Whether you’re in sales or marketing, it is obviously in your best interest to understand what value you offer to customers. What most sellers and marketers don’t realize is that value has different meanings depending on where you are in the marketing/sales cycle. The “value life-cycle” has four distinct phases (listed below) – as you’ll see, different phases require input from different roles in the company.

Stratavant Value Lifecycle

Stratavant Value Lifecycle

Phase 1: Establish Offering Value (and price)

Initially, a marketing/development team defines value and sets price for a new offering. The common mistake here is that marketers set the price based on what the competition is charging or, worse yet, based on their own cost – not based on the value they create relative to the competition. During Phase 1 you will always be measuring value against the customer’s next best alternative (often a competitive offering).

Phase 2:Demand Generation

At this phase, marketing aims to project to the customer a picture of how your value can help them relative to what they’re doing today. At this point in the value life-cycle, you are trying to “shine a flashlight” on how much the problems that you can solve are really costing them. During Phase 2 you are measuring value against their current state.

Phase 3: Competitive Differentiation

At this point, sales (with support from marketing) needs to show the customer why their offering provides more value and is a better fit than competitive offerings. In Phase 3 you are showing that the total value your creates – throughout the life-cycle of the solution – is higher than the total value created by the next-best alternative (aka, a competitor). This is often referred to as TCO, or Total Cost of Ownership.

Phase 4: Business Case & Cost Justification

By Phase 4, the sales team is actively trying to close a deal. A cost-justified business case is key to convince a financially minded approver (often a CFO or someone from finance) that an investment in your solution is in their economic best interest.  During Phase 4 you are showing the Net Present Value (NPV) and Return on Investment (ROI) of investing in your solution (as we’ve written before, this is why it’s important to understand financial terms and communicate intelligently with CFOs). This type of analysis compares their current state of cash flow against what their cash flow will be after they invest in your solution.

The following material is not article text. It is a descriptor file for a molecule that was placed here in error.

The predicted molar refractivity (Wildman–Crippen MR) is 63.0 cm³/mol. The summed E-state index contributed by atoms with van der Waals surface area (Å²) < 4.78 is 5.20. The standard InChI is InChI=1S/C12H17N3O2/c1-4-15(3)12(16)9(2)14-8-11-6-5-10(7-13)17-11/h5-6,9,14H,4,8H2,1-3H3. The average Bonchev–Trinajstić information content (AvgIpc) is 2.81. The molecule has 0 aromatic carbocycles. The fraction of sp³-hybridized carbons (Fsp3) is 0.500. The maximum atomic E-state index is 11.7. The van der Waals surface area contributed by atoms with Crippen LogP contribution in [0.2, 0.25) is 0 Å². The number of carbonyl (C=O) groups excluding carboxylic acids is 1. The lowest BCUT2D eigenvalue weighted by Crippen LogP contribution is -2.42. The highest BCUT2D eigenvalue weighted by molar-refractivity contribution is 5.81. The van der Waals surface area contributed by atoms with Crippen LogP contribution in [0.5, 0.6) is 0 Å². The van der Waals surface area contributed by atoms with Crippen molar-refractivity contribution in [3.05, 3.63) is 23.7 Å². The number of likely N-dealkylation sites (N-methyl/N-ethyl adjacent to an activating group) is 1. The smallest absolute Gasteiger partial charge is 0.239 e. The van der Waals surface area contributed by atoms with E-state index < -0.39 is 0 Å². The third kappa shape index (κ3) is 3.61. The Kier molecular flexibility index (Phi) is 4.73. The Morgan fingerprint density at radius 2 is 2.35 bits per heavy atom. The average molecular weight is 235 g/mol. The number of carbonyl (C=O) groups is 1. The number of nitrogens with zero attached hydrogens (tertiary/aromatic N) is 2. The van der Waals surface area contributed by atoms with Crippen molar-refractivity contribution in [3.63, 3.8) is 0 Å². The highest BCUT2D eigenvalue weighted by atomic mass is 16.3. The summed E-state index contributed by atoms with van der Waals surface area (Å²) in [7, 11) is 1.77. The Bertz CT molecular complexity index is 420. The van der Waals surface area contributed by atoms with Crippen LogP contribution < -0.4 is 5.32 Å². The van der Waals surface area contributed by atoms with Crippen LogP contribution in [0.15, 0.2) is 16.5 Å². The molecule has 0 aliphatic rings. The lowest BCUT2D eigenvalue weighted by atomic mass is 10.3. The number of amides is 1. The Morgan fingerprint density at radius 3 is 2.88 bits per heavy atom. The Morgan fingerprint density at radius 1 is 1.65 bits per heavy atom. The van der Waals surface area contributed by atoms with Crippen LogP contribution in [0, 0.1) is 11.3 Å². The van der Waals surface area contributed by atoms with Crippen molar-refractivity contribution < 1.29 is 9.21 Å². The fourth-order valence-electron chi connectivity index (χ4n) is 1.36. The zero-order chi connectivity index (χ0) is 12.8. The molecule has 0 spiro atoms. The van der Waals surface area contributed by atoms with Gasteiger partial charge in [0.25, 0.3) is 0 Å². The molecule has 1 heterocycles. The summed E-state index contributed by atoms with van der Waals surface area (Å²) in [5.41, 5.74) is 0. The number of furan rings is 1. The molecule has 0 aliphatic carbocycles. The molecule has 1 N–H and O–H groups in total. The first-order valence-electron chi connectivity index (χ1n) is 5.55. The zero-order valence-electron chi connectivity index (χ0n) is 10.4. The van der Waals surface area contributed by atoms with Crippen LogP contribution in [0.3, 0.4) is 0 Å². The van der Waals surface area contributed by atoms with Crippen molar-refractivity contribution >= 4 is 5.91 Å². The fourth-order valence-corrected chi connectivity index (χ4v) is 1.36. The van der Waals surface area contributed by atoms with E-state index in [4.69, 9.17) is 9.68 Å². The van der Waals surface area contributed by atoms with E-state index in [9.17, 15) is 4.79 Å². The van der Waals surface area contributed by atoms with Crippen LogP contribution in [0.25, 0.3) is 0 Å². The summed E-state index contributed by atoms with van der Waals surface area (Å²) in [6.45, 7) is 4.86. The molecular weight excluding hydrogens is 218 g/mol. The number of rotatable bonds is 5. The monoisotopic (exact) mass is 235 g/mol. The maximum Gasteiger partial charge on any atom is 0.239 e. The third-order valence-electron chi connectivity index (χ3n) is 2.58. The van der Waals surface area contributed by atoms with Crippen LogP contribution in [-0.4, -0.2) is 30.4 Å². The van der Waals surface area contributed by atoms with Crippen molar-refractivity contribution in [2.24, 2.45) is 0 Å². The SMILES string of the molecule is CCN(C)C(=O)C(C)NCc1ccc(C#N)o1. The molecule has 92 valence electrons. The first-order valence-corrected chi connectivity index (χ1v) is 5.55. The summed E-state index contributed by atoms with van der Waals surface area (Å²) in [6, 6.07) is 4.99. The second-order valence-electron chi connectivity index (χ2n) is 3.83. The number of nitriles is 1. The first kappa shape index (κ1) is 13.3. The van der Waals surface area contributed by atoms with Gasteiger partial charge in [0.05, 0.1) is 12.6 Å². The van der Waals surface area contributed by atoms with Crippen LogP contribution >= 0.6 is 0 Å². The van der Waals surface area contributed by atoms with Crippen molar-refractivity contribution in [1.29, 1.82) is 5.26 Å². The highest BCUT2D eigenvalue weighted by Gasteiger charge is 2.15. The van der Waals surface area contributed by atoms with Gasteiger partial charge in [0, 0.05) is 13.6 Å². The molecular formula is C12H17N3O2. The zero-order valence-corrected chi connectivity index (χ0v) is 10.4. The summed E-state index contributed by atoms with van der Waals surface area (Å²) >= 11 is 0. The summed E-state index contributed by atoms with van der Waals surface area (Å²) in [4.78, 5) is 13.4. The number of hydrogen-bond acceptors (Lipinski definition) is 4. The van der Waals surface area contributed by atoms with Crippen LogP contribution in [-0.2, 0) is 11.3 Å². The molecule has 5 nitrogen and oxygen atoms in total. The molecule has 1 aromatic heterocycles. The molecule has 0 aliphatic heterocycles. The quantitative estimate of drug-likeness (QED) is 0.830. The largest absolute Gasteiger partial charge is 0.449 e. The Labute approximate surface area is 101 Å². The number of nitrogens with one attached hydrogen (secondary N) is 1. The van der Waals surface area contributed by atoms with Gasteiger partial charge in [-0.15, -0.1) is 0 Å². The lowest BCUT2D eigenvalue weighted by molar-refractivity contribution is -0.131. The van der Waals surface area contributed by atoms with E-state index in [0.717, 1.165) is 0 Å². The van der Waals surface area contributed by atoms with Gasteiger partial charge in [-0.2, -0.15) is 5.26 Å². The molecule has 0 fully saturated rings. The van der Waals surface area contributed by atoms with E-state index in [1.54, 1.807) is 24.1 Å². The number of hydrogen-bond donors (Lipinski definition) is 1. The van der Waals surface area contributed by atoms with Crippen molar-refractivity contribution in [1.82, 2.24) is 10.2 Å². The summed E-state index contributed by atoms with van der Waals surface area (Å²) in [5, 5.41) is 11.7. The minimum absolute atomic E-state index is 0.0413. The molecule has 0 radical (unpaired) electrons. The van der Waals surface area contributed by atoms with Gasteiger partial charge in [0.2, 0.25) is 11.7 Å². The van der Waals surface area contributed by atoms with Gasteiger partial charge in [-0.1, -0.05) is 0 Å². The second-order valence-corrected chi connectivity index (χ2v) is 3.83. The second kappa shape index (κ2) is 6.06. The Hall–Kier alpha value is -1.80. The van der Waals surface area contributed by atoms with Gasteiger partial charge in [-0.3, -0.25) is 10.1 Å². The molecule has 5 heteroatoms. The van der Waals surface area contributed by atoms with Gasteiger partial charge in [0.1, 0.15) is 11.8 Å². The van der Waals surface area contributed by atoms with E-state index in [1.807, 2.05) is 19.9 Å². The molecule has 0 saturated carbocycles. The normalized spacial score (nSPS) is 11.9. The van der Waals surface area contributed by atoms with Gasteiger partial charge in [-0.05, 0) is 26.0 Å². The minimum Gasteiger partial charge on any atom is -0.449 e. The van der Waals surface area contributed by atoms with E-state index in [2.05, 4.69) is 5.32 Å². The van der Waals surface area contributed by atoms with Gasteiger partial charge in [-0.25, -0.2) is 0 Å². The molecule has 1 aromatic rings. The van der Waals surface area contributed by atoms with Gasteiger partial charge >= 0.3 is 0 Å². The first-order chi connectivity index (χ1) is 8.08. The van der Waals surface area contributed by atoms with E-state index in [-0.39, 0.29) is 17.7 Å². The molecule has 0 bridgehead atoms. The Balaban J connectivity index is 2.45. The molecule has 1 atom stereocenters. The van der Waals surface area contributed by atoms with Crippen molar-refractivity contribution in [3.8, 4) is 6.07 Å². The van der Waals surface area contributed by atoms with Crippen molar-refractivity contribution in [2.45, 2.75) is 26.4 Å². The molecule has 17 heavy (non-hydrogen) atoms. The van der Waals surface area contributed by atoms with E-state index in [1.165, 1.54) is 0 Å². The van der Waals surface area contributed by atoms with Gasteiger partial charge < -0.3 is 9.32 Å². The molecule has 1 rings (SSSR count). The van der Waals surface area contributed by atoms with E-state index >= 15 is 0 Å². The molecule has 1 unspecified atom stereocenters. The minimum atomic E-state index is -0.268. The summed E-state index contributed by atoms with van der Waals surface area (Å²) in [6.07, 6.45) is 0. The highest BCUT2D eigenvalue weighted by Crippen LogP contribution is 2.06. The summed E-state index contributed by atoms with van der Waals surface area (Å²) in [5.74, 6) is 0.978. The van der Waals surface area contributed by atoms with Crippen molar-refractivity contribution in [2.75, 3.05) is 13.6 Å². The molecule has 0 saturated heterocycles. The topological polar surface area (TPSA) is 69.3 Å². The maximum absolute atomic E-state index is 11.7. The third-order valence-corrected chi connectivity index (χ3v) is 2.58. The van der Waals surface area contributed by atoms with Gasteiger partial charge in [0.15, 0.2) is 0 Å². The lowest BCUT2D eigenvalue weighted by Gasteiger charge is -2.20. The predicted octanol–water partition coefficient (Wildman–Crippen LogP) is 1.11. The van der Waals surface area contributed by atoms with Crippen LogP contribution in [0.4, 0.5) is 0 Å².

How you think about value should change based on which phase you’re in. Phase 1 is strategic marketing, and the meaning of value is very different from Phase 4, during which sales is talking with the customer. The way you think about value at each phase will have an enormous influence on your ability to successfully position your product in the market and keep deals moving through the pipeline until they end in a successful sale.

While most people in sales and marketing do think (and talk) a lot about value, they don’t necessarily think about it within this framework. We’ll explore each of these phases more in four upcoming blog posts.

A final note: the word “value” is always about dollars and cents in the B2B world. If you can’t lower the cost of doing business for your customer and/or find a way to help them increase revenue, you’re not offering value and customers shouldn’t buy from you.

How do you think about value for your offerings? Do you have tools that help you to show value across the various stages of the value life-cycle?